My last memory of Bobbi was seeing her walking up the sidewalk to our house in El Paso, Texas. She lived in Arizona and decided to stop in El Paso to see her brother, my dad, on her way to Dallas to visit the rest of the family. I think I was about nine years old. My dad and I were peering through the small rectangular window of our front door at Bobbi and my first recollection was asking my dad why she was so dark (tanned). My dad told me it was because she drank so much coffee and I believed him.

Aunt Bobbi died a short time later, having gotten drunk and drowning on her own vomit.

Aunt Boots was the coolest aunt I knew. She was pretty well off financially, always had a smile on her face, wore the B-I-G beehive hairdo and loved me to pieces. When my dad died from booze, she was at the funeral and later, at the reception following the funeral, asked my mother to let me come live with her and she would put me through school and see to it that I had a proper upbringing.

My mother never spoke to aunt Boots after that and forbid me to visit her in San Angelo, Texas.

Aunt Max, aka aunt Maxine, was gorgeous and very well kept for her age. She was a model for one of the most eccentric department stores known to man, Neiman Marcus, and at last notice, was married to the Vice President of the John Deere company at the time. My aunt Max was rather detached from the family, no doubt from living a life most people can't even imagine. She had expensive taste in material items as well as men. Although I wasn't close to Max, I admired her for what she had accomplished in life.

Aunt Sis was the oldest. She was a nurse and had achieved a doctorate in the health trades and was a teacher at a local nursing college. She was working at Parkland Medical Center in Dallas when John F. Kennedy was assassinated and told that story repeatedly as if it was the only influencing event in her life. Aunt Sis was one of the kindest people you would ever know, soft-spoken, yet extremely cultured and prideful. She was also an obsessive / compulsive neat freak. Her home had plastic walkways on the rug and God help you if you didn't walk on them. The majority of her furniture was covered in some sort of plastic.....plastic lampshade covers, plastic couch covers, etcetera. The startling contrast to this picture was her dog Bullet.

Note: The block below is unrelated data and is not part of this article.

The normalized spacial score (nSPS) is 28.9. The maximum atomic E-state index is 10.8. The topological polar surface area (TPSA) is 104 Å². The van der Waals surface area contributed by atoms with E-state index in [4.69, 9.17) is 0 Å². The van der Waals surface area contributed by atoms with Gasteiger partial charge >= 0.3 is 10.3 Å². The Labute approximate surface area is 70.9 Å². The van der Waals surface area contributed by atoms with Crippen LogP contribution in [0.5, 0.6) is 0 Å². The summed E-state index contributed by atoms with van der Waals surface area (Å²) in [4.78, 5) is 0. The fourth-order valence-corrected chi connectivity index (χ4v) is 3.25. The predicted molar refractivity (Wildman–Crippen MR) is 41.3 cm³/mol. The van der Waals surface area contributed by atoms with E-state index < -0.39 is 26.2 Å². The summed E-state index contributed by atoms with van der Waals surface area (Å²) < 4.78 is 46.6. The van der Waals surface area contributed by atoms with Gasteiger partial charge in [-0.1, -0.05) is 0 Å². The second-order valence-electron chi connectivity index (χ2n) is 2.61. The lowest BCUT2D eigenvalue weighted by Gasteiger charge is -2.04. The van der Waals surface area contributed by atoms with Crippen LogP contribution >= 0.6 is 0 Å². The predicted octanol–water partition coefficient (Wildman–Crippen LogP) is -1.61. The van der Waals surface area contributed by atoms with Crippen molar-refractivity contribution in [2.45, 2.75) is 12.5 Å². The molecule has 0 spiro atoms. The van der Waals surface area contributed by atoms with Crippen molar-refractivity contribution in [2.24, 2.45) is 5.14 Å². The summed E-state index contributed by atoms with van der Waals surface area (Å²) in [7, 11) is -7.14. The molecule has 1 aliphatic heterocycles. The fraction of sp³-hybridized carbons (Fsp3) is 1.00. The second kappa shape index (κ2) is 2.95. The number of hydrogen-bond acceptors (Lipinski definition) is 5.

"Bullet" was everything but.

This poor excuse for a dog, let alone a bullet, was blind, crippled, mangy and had perpetual gas. This four legged animal would tap, tap, tap around the house, farting and running into walls and furniture. Bullet was a howl.

When I visited my aunt Sis in Dallas I stayed with her for about three or four days, taking it upon myself to laugh at Bullet and terrorize this poor creature to no end. Nothing I'm proud of naturally but all the same true. I was all of sixteen or seventeen years old, hair down to my butt, and a hippy, party freak. I was bored out of my skull at my aunts house so I turned to the Bullet dog for mild entertainment. For Bullet's sake, I hope that dog finally died. My aunt actually put that damn dog through dialysis once a week as it kidney's were failing. Un-freakin' real.

Aunt Sis is dead now, as is Bobbi and the only other brother in the family, Uncle Wayland. God only knows what Max and Boots are up to. I lost contact with the family well over twenty years ago. I was reminded of the nickname situation after writing a piece on the Philippines, having spent two weeks in a country where everybody has a nickname.

Resulting from a Googlesearch:

"Nicknames are bynames that refer to some personal characteristic of the bearer. In the Middle Ages, a person acquired this from friends and acquaintances. An appellation of this sort can be complimentary, uncomplimentary or simply descriptive. Nicknames can take various forms: descriptive of physical characteristics of some kind like Blakloc, the Small, Armstrong or Grenehod, or descriptive of character or mental or moral characteristics, such as Wastepenny, Slyman, Careless, Bonfaith. Sometimes a nickname can be metaphoric (i.e. 'John is like a') yielding names like 'Peppercorn' for a small person and 'Fairweather' for a cheerful, sunny person."

"Identifying the children in a family may be somewhat easier if the parents had a naming tradition. It is often an Irish practice and may not always be strictly followed. Some communities reflect a practice of having multiple names for family members.

  • Oldest son named after the Father's father
  • 2nd son named after the Mother's father
  • 3rd son named after the Father
  • 4th son named after the Father's oldest brother

  • Oldest daughter named after the Mother's mother
  • 2nd daughter named after the Father's mother
  • 3rd daughter named after the Mother
  • 4th daughter named after the Mother's oldest sister

  • 2nd wife's oldest daughter named after the first wife, using her full name


Cool...
-Jeeem-



I'm talking with my African princess right now, using ICQ pc to pc phone. This friggin' thing is incredible! It's 8:00 p.m. Friday in New Hampshire and 2:00 a.m. Saturday Eve's time in Durban, South Africa. We've been chatting for two hours and ten minutes!!! AND IT'S FREE!!!!!

Incredible.

Eve is 8204 miles away. That's 13203 kilometers or 7129 nautical miles from me, as the crow flies. You leave New Hampshire, hang a left and head east-southeast (104.9 degrees) for eight thousand four miles....can't miss it.